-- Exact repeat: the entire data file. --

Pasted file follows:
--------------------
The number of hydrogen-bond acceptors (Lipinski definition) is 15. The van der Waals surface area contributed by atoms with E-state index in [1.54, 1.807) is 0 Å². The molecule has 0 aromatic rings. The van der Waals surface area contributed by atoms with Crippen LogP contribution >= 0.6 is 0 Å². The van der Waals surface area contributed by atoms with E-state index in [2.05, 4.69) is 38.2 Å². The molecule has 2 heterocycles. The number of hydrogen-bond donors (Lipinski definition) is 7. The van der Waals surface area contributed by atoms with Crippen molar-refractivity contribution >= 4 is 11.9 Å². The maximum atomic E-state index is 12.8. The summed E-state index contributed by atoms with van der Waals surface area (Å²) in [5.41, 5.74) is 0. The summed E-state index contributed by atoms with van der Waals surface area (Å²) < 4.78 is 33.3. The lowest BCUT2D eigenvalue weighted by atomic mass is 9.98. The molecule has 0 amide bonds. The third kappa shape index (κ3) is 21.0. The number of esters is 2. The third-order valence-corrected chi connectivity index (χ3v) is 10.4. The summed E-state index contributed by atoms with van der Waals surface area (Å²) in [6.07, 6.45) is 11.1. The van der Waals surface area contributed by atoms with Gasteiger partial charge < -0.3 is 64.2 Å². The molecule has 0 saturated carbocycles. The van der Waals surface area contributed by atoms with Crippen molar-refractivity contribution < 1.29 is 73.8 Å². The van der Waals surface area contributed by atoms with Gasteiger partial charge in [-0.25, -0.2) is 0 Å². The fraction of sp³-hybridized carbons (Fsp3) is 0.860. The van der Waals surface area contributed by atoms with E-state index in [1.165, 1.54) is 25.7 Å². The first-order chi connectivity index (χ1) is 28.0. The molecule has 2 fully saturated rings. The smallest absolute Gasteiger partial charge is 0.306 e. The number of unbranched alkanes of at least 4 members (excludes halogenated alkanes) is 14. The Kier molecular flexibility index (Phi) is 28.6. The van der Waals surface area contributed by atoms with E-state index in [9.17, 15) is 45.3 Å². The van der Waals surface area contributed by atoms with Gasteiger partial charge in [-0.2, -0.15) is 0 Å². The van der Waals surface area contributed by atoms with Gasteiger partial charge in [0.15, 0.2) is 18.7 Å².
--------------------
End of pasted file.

The number of hydrogen-bond acceptors (Lipinski definition) is 15. The van der Waals surface area contributed by atoms with E-state index in [1.54, 1.807) is 0 Å². The molecule has 0 aromatic rings. The van der Waals surface area contributed by atoms with Crippen LogP contribution >= 0.6 is 0 Å². The van der Waals surface area contributed by atoms with E-state index in [2.05, 4.69) is 38.2 Å². The molecule has 2 heterocycles. The number of hydrogen-bond donors (Lipinski definition) is 7. The van der Waals surface area contributed by atoms with Crippen molar-refractivity contribution >= 4 is 11.9 Å². The maximum atomic E-state index is 12.8. The summed E-state index contributed by atoms with van der Waals surface area (Å²) in [5.41, 5.74) is 0. The summed E-state index contributed by atoms with van der Waals surface area (Å²) < 4.78 is 33.3. The lowest BCUT2D eigenvalue weighted by atomic mass is 9.98. The molecule has 0 amide bonds. The third kappa shape index (κ3) is 21.0. The number of esters is 2. The third-order valence-corrected chi connectivity index (χ3v) is 10.4. The summed E-state index contributed by atoms with van der Waals surface area (Å²) in [6.07, 6.45) is 11.1. The van der Waals surface area contributed by atoms with Gasteiger partial charge < -0.3 is 64.2 Å². The molecule has 0 saturated carbocycles. The van der Waals surface area contributed by atoms with Crippen molar-refractivity contribution < 1.29 is 73.8 Å². The van der Waals surface area contributed by atoms with Gasteiger partial charge in [-0.25, -0.2) is 0 Å². The fraction of sp³-hybridized carbons (Fsp3) is 0.860. The van der Waals surface area contributed by atoms with E-state index in [1.165, 1.54) is 25.7 Å². The first-order chi connectivity index (χ1) is 28.0. The molecule has 2 fully saturated rings. The smallest absolute Gasteiger partial charge is 0.306 e. The number of unbranched alkanes of at least 4 members (excludes halogenated alkanes) is 14. The Kier molecular flexibility index (Phi) is 28.6. The van der Waals surface area contributed by atoms with E-state index in [9.17, 15) is 45.3 Å². The van der Waals surface area contributed by atoms with Gasteiger partial charge in [-0.2, -0.15) is 0 Å². The van der Waals surface area contributed by atoms with Gasteiger partial charge in [0.15, 0.2) is 18.7 Å².